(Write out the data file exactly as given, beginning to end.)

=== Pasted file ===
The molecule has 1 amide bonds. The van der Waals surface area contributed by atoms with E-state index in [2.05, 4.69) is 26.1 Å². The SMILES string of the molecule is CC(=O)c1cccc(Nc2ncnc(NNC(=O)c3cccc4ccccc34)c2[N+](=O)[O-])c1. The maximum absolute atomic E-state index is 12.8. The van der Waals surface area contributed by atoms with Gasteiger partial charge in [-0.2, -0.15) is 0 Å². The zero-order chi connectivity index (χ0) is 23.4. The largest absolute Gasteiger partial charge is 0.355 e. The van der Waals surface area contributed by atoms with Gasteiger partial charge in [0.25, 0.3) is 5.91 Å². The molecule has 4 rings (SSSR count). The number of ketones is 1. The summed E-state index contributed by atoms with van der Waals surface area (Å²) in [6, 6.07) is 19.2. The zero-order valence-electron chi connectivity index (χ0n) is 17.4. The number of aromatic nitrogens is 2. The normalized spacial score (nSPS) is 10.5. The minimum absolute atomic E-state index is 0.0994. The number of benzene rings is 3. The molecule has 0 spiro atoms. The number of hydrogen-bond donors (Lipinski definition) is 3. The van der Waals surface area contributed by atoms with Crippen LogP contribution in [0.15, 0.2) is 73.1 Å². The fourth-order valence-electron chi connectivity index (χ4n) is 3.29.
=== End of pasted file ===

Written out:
The molecule has 1 amide bonds. The van der Waals surface area contributed by atoms with E-state index in [2.05, 4.69) is 26.1 Å². The SMILES string of the molecule is CC(=O)c1cccc(Nc2ncnc(NNC(=O)c3cccc4ccccc34)c2[N+](=O)[O-])c1. The maximum absolute atomic E-state index is 12.8. The van der Waals surface area contributed by atoms with Gasteiger partial charge in [-0.2, -0.15) is 0 Å². The zero-order chi connectivity index (χ0) is 23.4. The largest absolute Gasteiger partial charge is 0.355 e. The van der Waals surface area contributed by atoms with Gasteiger partial charge in [0.25, 0.3) is 5.91 Å². The molecule has 4 rings (SSSR count). The number of ketones is 1. The summed E-state index contributed by atoms with van der Waals surface area (Å²) in [6, 6.07) is 19.2. The zero-order valence-electron chi connectivity index (χ0n) is 17.4. The number of aromatic nitrogens is 2. The normalized spacial score (nSPS) is 10.5. The minimum absolute atomic E-state index is 0.0994. The number of benzene rings is 3. The molecule has 0 spiro atoms. The number of hydrogen-bond donors (Lipinski definition) is 3. The van der Waals surface area contributed by atoms with Crippen LogP contribution in [0.15, 0.2) is 73.1 Å². The fourth-order valence-electron chi connectivity index (χ4n) is 3.29.